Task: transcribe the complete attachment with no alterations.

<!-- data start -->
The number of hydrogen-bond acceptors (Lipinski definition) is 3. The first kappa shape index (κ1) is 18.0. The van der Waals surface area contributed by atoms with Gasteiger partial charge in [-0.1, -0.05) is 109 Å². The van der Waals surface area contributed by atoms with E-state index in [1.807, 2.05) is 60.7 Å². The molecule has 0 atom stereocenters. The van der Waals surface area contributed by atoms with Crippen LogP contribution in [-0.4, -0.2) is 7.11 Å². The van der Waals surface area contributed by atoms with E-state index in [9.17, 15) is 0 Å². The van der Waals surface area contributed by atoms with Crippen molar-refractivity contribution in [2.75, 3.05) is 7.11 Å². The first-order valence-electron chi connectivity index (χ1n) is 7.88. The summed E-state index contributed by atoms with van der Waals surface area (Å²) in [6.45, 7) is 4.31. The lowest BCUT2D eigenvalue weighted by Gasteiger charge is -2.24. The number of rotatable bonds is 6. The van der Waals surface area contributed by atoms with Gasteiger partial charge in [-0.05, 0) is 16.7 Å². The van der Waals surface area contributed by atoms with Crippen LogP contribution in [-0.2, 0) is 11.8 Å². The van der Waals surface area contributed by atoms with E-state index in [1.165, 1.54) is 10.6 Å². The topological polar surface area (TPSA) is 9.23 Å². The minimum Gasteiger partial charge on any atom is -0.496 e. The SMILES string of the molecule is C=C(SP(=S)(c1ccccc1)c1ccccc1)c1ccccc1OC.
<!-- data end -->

The number of hydrogen-bond acceptors (Lipinski definition) is 3. The first kappa shape index (κ1) is 18.0. The van der Waals surface area contributed by atoms with Gasteiger partial charge in [-0.1, -0.05) is 109 Å². The van der Waals surface area contributed by atoms with E-state index in [1.807, 2.05) is 60.7 Å². The molecule has 0 atom stereocenters. The van der Waals surface area contributed by atoms with Crippen LogP contribution in [-0.4, -0.2) is 7.11 Å². The van der Waals surface area contributed by atoms with E-state index in [9.17, 15) is 0 Å². The van der Waals surface area contributed by atoms with Crippen molar-refractivity contribution in [2.75, 3.05) is 7.11 Å². The first-order valence-electron chi connectivity index (χ1n) is 7.88. The summed E-state index contributed by atoms with van der Waals surface area (Å²) in [6.45, 7) is 4.31. The lowest BCUT2D eigenvalue weighted by Gasteiger charge is -2.24. The number of rotatable bonds is 6. The van der Waals surface area contributed by atoms with Gasteiger partial charge in [-0.05, 0) is 16.7 Å². The van der Waals surface area contributed by atoms with Crippen LogP contribution in [-0.2, 0) is 11.8 Å². The van der Waals surface area contributed by atoms with E-state index in [1.165, 1.54) is 10.6 Å². The topological polar surface area (TPSA) is 9.23 Å². The minimum Gasteiger partial charge on any atom is -0.496 e. The SMILES string of the molecule is C=C(SP(=S)(c1ccccc1)c1ccccc1)c1ccccc1OC.